Currently, the world is relying massively on coal to generate electricity as it is cheap, awfully cheap – if you don’t take into account the negative externalities as it is polluting our air, our soil and is one of the main factors to climate change.
But what if solar became even cheaper than coal ? What if if became the cheapest solution ? We would then have a renewable, clean and cheap alternative to produce gigawatts of electricity.
Kees van der Leun – A Dutchman who has been dedicating himself to renewables for the past 25 years – wrote on Grist an excellent post on that very topic.
Here are some quotes of the original article :
For a long time, the holy grail of solar photovoltaics (PV) has been “grid parity,” the point at which it would be as cheap to generate one’s own solar electricity as it is to buy electricity from the grid.
And that is indeed an important market milestone, being achieved now in many places around the world. But recently it has become clear that PV is set to go beyond grid parity and become the cheapest way to generate electricity.
Whenever I say this I encounter incredulity, even vehement opposition, from friends and foes of renewable energy alike. Apparently, knowledge of the rapid developments of the last few years has not been widely disseminated.
But it’s happening, right under our noses! It is essential to understand this so that we can leverage it to rapidly switch to a global energy system fully based on renewable energy.
At a very large scale, the cost of manufacturing anything drops to just above the cost of its base materials. As scale goes up, per-unit costs come down.
This is known as a “learning curve” — the price per unit of capacity comes down by x percent for every doubling of cumulatively installed capacity. For solar PV modules, the learning rate has been exceptionally high, averaging 22 percent for the past two decades.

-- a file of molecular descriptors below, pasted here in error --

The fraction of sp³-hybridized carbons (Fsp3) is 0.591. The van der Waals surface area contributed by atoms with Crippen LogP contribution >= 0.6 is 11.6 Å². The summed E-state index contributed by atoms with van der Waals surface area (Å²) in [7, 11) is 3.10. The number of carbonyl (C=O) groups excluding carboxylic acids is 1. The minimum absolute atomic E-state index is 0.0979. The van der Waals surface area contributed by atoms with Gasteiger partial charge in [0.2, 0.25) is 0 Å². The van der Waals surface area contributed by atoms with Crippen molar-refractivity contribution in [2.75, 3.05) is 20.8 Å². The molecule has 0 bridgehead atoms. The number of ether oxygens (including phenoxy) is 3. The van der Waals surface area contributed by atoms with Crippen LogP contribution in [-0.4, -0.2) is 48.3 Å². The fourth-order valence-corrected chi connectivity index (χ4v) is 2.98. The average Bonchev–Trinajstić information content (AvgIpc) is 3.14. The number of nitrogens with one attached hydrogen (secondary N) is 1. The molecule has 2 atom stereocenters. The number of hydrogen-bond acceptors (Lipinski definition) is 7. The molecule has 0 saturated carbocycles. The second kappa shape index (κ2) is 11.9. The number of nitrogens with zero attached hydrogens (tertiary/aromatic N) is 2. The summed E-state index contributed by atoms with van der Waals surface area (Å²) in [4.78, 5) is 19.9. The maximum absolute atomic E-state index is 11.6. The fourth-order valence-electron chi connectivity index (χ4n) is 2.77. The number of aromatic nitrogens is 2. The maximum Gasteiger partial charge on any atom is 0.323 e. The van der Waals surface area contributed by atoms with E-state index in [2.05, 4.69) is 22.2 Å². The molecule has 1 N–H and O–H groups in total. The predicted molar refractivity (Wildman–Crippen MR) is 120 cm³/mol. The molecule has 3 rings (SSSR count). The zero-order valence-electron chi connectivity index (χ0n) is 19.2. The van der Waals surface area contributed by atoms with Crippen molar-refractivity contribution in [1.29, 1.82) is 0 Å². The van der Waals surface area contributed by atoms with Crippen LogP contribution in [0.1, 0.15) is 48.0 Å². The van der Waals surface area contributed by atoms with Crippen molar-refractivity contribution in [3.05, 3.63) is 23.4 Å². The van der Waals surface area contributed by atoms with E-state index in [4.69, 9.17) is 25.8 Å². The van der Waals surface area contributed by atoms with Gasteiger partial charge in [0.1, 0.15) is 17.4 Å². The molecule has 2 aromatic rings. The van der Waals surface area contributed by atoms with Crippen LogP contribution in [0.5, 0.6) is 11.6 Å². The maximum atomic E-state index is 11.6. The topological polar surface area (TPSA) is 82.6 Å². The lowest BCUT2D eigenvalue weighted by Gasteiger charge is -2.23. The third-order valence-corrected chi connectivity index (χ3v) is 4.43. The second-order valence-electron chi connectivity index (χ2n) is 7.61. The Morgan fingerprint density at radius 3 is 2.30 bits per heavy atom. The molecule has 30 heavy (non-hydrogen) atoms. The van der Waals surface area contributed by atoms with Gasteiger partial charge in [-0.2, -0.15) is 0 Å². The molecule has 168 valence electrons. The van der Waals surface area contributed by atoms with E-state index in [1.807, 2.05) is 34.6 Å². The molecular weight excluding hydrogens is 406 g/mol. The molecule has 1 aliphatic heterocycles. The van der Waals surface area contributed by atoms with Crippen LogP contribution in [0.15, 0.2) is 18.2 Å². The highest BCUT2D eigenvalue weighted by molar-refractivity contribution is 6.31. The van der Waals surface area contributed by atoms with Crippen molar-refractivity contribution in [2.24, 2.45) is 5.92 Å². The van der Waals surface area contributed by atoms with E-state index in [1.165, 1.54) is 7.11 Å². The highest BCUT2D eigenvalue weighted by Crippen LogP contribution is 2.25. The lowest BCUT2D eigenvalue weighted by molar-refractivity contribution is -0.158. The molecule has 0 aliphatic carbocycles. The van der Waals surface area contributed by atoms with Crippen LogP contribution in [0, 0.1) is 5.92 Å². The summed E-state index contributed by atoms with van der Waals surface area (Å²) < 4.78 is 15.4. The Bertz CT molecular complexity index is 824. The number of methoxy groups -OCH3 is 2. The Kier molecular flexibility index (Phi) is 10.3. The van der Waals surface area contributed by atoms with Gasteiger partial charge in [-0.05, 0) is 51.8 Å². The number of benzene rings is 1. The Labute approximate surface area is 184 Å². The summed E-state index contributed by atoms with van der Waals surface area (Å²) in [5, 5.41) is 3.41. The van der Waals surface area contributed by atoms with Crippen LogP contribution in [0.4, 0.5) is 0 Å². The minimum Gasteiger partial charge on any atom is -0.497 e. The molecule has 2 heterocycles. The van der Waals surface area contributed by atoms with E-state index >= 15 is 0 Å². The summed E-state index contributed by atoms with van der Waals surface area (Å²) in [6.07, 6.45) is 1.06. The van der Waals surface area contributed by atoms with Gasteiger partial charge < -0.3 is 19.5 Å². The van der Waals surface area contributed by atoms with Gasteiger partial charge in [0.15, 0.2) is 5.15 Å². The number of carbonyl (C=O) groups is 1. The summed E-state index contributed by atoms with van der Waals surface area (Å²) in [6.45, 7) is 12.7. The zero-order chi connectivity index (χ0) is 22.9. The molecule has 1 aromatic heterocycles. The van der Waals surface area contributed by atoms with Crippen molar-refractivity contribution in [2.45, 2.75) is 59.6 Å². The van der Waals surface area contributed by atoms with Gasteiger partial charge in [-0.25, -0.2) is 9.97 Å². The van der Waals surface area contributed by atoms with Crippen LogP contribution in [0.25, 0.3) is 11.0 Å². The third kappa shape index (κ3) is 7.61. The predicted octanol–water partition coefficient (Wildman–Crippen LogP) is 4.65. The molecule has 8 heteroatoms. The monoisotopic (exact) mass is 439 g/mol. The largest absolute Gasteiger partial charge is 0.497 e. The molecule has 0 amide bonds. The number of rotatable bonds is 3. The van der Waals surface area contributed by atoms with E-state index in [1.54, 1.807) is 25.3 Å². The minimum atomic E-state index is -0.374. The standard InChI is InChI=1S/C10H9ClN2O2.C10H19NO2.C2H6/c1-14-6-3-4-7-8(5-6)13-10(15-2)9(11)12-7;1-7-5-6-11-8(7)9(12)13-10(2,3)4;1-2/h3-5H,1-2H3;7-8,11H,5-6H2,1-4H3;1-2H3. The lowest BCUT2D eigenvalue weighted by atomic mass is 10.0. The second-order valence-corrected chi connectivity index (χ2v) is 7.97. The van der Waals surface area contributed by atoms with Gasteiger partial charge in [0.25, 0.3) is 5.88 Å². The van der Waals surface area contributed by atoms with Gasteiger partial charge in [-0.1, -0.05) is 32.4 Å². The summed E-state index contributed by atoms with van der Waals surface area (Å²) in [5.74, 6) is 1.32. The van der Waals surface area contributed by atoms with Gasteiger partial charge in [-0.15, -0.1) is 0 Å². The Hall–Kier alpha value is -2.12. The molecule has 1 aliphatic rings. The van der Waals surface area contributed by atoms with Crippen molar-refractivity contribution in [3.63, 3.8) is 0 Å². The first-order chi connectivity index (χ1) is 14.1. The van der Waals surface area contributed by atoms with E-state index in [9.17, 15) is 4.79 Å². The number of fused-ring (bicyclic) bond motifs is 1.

(…) Cumulative installed PV capacity globally was 40 gigawatts (GW) at the end of last year. Three doublings mean this has to grow by a factor of eight, to 320 GW, to achieve the necessary halving of cost.
From 2005 to 2010, PV capacity installed annually grew by an average of 49 percent per year. Even if this slows down to 25 percent per year in the near future, we will reach 320 GW in 2018 — that’s only seven years from now!
To be sure, that was starting from a present PV kWh cost of $0.12, valid for sunny regions like the Southwest U.S. As can be seen from the solar map above, the regions with at least comparable solar radiation include most of Latin America, Africa, the Middle East, Australia, and large swaths of Asia, including all of India. For all those regions, PV will be the cheapest option by 2018.
(…) This development does not, in itself, make life easy. Developing a world energy system that runs on 100 percent renewable energy by 2050 is a major and complex global effort, involving large investments in energy efficiency, renewable energy, and infrastructure, as we have shown in “The Energy Report” [PDF]. But it sure helps a lot!
David Roberts wrote further to this article another one, well worth reading too. This tackles the aftermath of that real paradigm shift in an infrastructural, political and ideological point of view.
As I blogged earlier this year, GE believes that solar would become cheaper than fossil fuels by 2016, Kees is thus not so far from sharing their point of view 🙂